Putin mobilises citizens in reserves

What exactly did Putin say?

Russian President Vladimir Putin announced a “partial mobilisation” on Wednesday, a move that will see 300,000 Russian citizens in the military reserves called up to serve in Ukraine.

The development marked a significant escalation of Russia’s war on Ukraine and came just a day after a series of co-ordinated moves towards annexation referendums in Russia-occupied Ukrainian areas.

During a televised address, Putin said:

“In such a situation, I consider it necessary to make the following decision, which is fully appropriate to threats we face.

Namely, in order to protect our motherland, its sovereignty and territorial integrity, and to ensure the safety of our people and people in the liberated territories, I consider it necessary to support the proposal of the defence ministry and the General Staff to conduct a partial mobilisation in the Russian Federation.”

Latvia says it won’t offer refuge to Russians fleeing mobilisation

European Union member state Latvia, which borders Russia, has said it will not offer refuge to any Russians fleeing Moscow’s mobilisation move.

“Due to security reasons, Latvia will not issue humanitarian or other types of visas to those Russian citizens who avoid mobilisation,” Edgars Rinkevics, the country’s foreign minister, tweeted.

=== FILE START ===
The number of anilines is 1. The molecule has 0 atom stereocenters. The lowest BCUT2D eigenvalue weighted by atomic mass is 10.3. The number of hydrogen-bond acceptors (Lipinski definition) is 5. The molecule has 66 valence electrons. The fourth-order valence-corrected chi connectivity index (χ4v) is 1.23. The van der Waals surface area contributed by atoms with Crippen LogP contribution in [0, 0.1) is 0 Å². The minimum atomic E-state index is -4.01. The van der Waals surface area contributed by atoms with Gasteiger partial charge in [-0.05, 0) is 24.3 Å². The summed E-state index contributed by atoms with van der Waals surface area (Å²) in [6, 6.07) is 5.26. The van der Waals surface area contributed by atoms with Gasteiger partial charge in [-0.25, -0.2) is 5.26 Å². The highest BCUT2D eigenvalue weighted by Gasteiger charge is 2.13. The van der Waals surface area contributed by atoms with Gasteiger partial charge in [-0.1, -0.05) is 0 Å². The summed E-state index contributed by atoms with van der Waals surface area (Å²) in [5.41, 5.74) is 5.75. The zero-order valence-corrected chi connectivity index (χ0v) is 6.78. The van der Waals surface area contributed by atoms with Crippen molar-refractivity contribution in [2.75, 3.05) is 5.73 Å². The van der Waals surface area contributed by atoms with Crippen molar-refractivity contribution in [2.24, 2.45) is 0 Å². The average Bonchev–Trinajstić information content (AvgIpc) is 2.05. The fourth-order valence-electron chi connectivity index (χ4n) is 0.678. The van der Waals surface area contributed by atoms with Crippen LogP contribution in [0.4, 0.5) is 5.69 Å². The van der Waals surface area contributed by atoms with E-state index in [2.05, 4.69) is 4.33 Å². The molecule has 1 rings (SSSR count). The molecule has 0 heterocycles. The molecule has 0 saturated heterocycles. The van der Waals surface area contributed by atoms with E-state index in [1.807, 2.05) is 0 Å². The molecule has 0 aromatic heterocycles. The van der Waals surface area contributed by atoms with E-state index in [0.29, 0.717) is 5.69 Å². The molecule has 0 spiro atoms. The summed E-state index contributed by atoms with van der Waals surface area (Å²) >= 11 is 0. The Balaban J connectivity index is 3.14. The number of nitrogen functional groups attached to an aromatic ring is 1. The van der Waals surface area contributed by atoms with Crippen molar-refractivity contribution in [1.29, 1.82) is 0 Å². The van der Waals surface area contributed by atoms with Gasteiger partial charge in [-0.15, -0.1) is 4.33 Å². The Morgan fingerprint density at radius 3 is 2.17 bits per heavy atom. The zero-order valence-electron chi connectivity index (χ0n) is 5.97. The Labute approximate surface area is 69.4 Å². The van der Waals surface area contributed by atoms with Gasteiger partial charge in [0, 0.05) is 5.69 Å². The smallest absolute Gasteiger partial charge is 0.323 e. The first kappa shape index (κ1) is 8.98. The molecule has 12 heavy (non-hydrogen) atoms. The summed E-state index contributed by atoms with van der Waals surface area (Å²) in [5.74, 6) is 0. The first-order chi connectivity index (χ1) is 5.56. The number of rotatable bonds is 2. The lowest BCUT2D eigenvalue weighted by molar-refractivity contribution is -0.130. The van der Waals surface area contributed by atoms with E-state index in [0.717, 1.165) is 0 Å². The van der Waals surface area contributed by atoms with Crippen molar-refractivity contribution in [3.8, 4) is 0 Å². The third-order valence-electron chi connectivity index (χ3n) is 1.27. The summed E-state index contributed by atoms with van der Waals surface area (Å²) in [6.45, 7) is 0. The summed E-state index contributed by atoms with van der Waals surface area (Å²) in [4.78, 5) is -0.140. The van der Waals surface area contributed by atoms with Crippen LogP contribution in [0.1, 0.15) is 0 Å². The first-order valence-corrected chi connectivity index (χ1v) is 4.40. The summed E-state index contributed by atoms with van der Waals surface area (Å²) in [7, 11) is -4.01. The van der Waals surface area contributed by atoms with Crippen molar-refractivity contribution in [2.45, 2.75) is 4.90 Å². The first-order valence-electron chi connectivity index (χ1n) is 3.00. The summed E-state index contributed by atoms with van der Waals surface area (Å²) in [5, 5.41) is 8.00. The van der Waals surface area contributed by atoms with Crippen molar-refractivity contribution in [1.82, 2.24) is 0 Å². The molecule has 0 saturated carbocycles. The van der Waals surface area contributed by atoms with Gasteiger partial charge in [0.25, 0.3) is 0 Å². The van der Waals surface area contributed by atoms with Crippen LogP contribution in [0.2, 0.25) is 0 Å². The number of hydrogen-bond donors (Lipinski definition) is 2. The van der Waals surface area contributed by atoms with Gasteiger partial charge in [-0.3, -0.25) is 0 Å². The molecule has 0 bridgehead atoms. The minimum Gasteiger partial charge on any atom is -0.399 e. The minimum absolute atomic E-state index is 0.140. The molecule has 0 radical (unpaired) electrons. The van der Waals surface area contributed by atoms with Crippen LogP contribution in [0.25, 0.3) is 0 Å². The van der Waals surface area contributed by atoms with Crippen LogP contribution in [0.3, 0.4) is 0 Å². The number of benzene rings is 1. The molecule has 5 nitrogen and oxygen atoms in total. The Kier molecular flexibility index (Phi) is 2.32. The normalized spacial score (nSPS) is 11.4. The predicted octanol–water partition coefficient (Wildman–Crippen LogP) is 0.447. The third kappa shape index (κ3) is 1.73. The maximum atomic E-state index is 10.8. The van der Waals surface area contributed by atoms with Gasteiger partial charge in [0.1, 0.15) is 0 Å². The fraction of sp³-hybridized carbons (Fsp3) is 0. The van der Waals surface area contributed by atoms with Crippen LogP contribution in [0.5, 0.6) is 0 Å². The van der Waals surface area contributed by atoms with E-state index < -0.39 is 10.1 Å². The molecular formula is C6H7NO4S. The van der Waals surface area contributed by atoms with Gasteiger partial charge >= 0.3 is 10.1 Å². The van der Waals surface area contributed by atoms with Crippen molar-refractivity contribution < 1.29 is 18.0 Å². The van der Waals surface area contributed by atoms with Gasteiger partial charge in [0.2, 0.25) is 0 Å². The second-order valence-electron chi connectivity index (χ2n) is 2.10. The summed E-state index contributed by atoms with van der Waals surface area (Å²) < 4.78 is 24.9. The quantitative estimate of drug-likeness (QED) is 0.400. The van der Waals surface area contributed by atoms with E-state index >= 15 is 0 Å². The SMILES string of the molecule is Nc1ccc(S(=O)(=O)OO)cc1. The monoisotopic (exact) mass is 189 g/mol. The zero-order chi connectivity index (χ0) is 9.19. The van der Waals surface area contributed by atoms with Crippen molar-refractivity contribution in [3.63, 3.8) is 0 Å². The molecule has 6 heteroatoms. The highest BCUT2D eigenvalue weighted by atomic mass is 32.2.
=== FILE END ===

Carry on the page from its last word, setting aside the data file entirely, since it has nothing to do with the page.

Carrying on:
Rinkevics said that Latvia would also maintain border crossing restrictions for Russian citizens with Schengen visas, which have been in effect since Monday.

The entry ban – also imposed by Poland, Estonia and Lithuania – is aimed at tourists and excludes Russian dissidents seeking refuge in the EU along with truck drivers, refugees and permanent residents of EU countries as well as those visiting family members.

  • Ukrainians being subjected to ‘savageness’: Pope Francis

    Pope Francis has lamented the war in Ukraine, saying Ukrainians are being subjected to savageness, monstrosities and torture.

    Speaking at the end of his general audience in St Peter’s Square, the Pope, who did not name Russia, said Ukrainians were a “noble” people being martyred.

    He also told the crowd of a conversation he had on Tuesday with Cardinal Konrad Krajewski, his charity chief who is delivering aid in Ukraine.

    “He [Krajewski] told me about the pain of these people, the savagery, the monstrosities, the tortured corpses they find. Let us join these people who are so noble and martyred,” Francis said.

    Mapping the Ukraine regions ‘voting’ on joining Russia

    Russian-backed separatists in occupied regions in Ukraine say they plan to hold “referendums’” on becoming part of Russia between September 23-27.

    Ukraine and its Western allies have condemned the moves, which could set the stage for Moscow to escalate its seven-month-old war.

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